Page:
Virus Zica is spread to people by the bite of an infect Aedes species mosquito. The most typical symptoms of Zika infection are fever, rash, headache, joint pain, and conjunctivitis (red eyes). About one in five people infect with Zika is sick. The sickness is usually mild with symptoms persisting for several days to a week. Patients usually are not ill enough to go to the hospital, and they rarely die of virus Zica.
1. Virus Zica: Is this a new virus?
No. Epidemics of Zika have been previously report in tropical Africa, Southeast Asia, the Indian subcontinents, and the Pacific Islands. Zika virus will likely continue to spread to new regions. In May 2015, the Pan American Health Organization (PAHO) declare an alert regarding the first Zika virus infection in Brazil. Since then, local transmission has been confirm in many other countries and territories.
Anyone who lives in or travels to a region where the outbreak is ongoing and has not already been infect with Zika virus could contract it from mosquito bites. It is often difficult to determine specific areas where Zika virus transmission is raging since such areas are likely to change over time. Please visit the CDC Travelers’ Health site for the most update information about Zika outbreaks.
2. Virus Zica: How is Zika transmitted?
Zika is mainly spread by the bite of infect Aedes mosquitoes, the same mosquitoes that transmit dengue and chikungunya. These mosquitoes are aggressive biters, and they can bite during day and night. Mosquitoes become infect after they bite a person already had the virus in his blood. Infect mosquitoes can later spread the virus to other healthy people through bites. Sometimes, the virus can be transmit from a pregnant mother to her baby during pregnancy or childbirth.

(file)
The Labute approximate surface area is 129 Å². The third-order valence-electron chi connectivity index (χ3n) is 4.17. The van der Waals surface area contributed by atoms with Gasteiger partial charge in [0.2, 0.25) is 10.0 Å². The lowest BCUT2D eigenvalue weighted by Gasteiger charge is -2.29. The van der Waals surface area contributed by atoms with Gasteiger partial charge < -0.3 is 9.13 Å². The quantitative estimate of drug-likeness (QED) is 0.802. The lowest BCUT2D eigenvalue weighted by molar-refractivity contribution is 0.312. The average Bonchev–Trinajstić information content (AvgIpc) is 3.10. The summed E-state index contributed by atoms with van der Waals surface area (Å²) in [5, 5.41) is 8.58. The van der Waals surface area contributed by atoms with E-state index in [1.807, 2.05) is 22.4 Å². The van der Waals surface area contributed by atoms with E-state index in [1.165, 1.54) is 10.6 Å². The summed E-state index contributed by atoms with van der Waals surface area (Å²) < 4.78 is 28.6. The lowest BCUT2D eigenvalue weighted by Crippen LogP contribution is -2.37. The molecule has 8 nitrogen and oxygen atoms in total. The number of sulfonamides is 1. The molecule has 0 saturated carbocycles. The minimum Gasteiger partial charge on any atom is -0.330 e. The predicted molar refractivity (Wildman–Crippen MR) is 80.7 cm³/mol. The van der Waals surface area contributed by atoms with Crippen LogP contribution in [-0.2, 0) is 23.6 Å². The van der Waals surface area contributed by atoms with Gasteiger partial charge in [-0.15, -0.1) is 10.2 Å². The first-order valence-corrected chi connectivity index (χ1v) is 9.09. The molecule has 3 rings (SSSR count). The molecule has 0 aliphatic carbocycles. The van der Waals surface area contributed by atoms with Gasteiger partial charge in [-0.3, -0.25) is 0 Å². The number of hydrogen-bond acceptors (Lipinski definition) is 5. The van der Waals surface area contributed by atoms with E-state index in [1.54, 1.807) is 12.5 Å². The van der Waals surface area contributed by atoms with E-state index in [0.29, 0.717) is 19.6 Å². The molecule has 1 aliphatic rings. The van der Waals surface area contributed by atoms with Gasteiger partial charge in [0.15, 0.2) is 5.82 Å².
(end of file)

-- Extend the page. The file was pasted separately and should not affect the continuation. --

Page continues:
3. Virus Zica: What can people do to prevent?
Vaccines against Zika are unavailable. The best way to prevent Zika infection is to protect yourself from mosquito bites. Here are some suggestions:
- Wear clothing that can cover as much expose skin as possible, such as long-sleeve shirts, long pants, shoes, hats, gloves, socks, and so on.
- Stay in rooms with air conditioning or with door and window screens to keep mosquitoes outside.
- Apply (EPA)-registered insect repellents since they are all evaluate for safety and effectiveness.
- Reapply insect repellent as direct.
- Do not spray repellent directly on the skin.
- Always follow the product label instructions.
- If you want to use sunscreen at the same time, apply sunscreen before insect repellent.
- If you have a baby or child:
- Cover your baby’s arms and legs with clothing.
- Cover cribs, strollers, and baby carriers with bed nets.
- Never use insect repellent on babies younger than two months of age.
- Never spray insect repellent into a child’s eyes, hands, mouth, and cut or irritate skin.
- Buy permethrin-treat items, clothing, and gear.
- Follow the product instructions carefully.
- Never use permethrin products directly on the skin.
- Sleep under a bed net if you are outside and are not able to protect yourself from mosquito bites.
4. Virus Zica: What is the treatment?
- Get plenty of rest.
- Drink much fluid to prevent dehydration.